So, I confess. I have a case of blogger anxiety.
Way back at the ripe age of 14, I was a moldable, naive, passionate, and highly emotional teenage girl. I realize that statement is redundant within itself–because, honestly–is there such thing as a lowly emotional teenage girl? I digress. Anyway, I had a “no-delete-policy” when it came to blogging–or, back then–live-journaling. If I wrote something too vulnerable, or just plain whack, it stayed. Plus–the internet was not nearly what it is now, so I had much less to worry about. Hardly anyone saw the need to read about my thoughts besides my other 14-year-old emotionally-charged friends.
However, seeing as how many of my Facebook friends are now in high school (due to the nature of my job), I have began to ponder this insane phenomenon of feeling the need to broadcast every-single-thought-that-goes-through-your-mind for the internet land to see. I’m by no means against technology; how ironic would that be. I update my Facebook every so often, I have a blog, and I even think my Myspace is still in tact. But sometimes, I can’t help but think to myself, “Does anyone really care?” or, “Am I using this as a way to avoid making face-to-face relationships?” All of these were legitimate questions I asked while in the process of so many geographical transitions. I will admit it, 2-dimensional friendships are easier. There is no risk involved. If I don’t like something, I can exit out of it and walk away.
In a face-to-face friendship, though, you can’t do that. Even if you say you can, you know better. No one’s heart just cuts and runs. And along with that, there is this large part of me that wonders what friendships will begin to look like as our technology land grows bigger.
Will we even know what it means to confront people? Will we know what it looks like to have conversation about things that matter? Will we be able to express clear, well-thought out conclusions about things happening in the world around us? Or, over time, will we continually become consumed by this obsessive need to let everyone know what we are doing at the precise moment we are doing it (even if that means we are eating a stinking sandwich)?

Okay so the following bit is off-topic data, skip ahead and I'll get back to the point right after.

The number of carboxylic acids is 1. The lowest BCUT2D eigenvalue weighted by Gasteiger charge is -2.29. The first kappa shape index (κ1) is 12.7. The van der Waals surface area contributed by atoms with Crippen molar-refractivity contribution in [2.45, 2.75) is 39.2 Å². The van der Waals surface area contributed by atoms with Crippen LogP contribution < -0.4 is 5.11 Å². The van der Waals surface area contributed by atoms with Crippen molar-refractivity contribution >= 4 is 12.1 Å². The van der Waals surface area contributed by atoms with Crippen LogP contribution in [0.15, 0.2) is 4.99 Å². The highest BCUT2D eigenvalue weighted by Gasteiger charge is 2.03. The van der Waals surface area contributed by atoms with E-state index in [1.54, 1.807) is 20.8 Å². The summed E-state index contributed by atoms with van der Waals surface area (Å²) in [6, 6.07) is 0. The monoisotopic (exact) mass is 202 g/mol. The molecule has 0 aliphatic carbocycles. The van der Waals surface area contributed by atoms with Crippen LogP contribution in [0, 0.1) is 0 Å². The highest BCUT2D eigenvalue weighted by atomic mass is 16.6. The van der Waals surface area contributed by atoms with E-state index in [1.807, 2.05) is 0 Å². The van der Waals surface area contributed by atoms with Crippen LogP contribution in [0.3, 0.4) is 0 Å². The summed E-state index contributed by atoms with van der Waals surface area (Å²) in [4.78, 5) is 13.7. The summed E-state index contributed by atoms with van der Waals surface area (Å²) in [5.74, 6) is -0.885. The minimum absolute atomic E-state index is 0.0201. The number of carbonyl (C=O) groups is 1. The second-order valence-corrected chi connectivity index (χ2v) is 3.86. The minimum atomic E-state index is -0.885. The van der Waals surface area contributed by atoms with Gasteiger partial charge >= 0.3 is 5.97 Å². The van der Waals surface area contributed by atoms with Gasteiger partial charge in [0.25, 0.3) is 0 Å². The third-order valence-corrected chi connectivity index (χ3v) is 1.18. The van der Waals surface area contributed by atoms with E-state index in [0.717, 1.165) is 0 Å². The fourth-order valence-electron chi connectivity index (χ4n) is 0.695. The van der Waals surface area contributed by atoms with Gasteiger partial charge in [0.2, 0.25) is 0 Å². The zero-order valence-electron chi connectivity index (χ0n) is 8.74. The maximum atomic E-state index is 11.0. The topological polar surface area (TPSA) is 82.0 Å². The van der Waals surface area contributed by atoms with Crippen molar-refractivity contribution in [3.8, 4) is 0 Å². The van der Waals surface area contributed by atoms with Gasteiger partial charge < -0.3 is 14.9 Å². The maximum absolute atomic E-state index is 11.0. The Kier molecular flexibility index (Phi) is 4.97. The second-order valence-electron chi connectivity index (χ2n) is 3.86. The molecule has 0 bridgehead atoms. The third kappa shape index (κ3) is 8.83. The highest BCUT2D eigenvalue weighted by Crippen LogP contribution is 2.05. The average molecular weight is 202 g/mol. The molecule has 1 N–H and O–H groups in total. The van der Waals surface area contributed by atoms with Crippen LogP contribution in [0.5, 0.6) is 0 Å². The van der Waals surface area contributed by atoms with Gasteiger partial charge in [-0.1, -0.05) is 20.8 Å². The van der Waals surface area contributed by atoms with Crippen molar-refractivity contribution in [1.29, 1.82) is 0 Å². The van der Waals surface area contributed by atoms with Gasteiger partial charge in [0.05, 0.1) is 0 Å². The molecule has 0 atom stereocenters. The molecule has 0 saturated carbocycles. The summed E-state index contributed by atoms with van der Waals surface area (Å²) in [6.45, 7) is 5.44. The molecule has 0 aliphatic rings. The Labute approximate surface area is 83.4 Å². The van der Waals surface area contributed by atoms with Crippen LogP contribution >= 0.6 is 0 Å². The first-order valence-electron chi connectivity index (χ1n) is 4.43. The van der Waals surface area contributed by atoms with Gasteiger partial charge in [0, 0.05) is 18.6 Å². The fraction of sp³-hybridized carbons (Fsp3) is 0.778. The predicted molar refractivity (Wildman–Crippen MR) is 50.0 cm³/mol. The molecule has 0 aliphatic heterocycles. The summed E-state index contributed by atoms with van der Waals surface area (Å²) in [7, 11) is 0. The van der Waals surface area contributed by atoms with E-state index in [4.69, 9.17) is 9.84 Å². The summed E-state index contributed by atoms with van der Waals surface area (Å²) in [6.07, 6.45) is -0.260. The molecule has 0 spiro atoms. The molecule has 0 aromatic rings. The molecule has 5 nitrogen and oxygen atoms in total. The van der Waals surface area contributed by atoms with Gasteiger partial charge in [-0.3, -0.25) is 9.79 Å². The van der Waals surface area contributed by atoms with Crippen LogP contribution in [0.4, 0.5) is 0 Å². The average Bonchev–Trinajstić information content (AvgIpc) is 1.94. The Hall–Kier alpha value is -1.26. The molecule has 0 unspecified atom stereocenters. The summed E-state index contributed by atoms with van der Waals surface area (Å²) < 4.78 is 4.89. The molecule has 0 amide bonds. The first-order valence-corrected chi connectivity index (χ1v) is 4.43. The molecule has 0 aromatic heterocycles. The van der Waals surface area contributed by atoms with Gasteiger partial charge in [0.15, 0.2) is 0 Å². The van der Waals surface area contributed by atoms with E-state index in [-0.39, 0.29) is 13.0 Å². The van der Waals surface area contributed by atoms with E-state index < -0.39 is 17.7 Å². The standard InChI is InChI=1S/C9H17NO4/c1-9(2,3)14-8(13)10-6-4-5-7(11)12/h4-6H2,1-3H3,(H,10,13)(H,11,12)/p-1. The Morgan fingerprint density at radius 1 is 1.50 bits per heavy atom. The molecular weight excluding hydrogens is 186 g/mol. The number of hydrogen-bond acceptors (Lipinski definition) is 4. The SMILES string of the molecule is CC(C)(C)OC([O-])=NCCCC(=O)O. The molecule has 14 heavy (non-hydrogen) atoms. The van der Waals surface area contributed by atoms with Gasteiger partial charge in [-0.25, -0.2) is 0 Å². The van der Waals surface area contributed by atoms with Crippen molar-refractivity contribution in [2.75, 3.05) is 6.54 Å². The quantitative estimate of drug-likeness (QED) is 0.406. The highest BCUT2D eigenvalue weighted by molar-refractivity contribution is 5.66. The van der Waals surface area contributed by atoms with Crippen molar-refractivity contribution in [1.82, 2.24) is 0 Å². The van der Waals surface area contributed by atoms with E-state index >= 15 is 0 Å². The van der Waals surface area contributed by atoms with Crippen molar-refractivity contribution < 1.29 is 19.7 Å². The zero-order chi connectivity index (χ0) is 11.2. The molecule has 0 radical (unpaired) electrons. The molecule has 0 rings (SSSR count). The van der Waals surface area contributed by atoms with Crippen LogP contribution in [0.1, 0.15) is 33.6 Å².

I know it sounds harsh–but seriously, I think I speak for the majority in saying: we don’t care about a sandwich. Well, maybe some of us do. Okay, sometimes I think it’s interesting… sometimes.
With all that said, this has spilled into the things I write on here. Almost 5 times out of 10, I begin to write something, then think, “Eh, no one will care, and no one will read this anyway,” and delete it. I know what you’re thinking: honestly, Anne, no one thinks about this that much. You’re giving yourself way too much credit. I know, alright? I’m a weirdo. I overanalyze life on a daily basis and it doesn’t look like it’s coming to a halt.
I am not in any way, shape, or form against technology. I just worry that we are getting so used to a computer screen that we will in turn forget how to have real relationships with people. We have grown so accustomed to typing our feelings for the world to see that we don’t know how to express them with our closest friends. And this… well, I can’t deny it, it worries me. What will our generation look like in years to come? Will we know how to verbally communicate with people, or will we remain awkward Twitter-updaters?
Just food for thought. Seriously, feel free to disagree.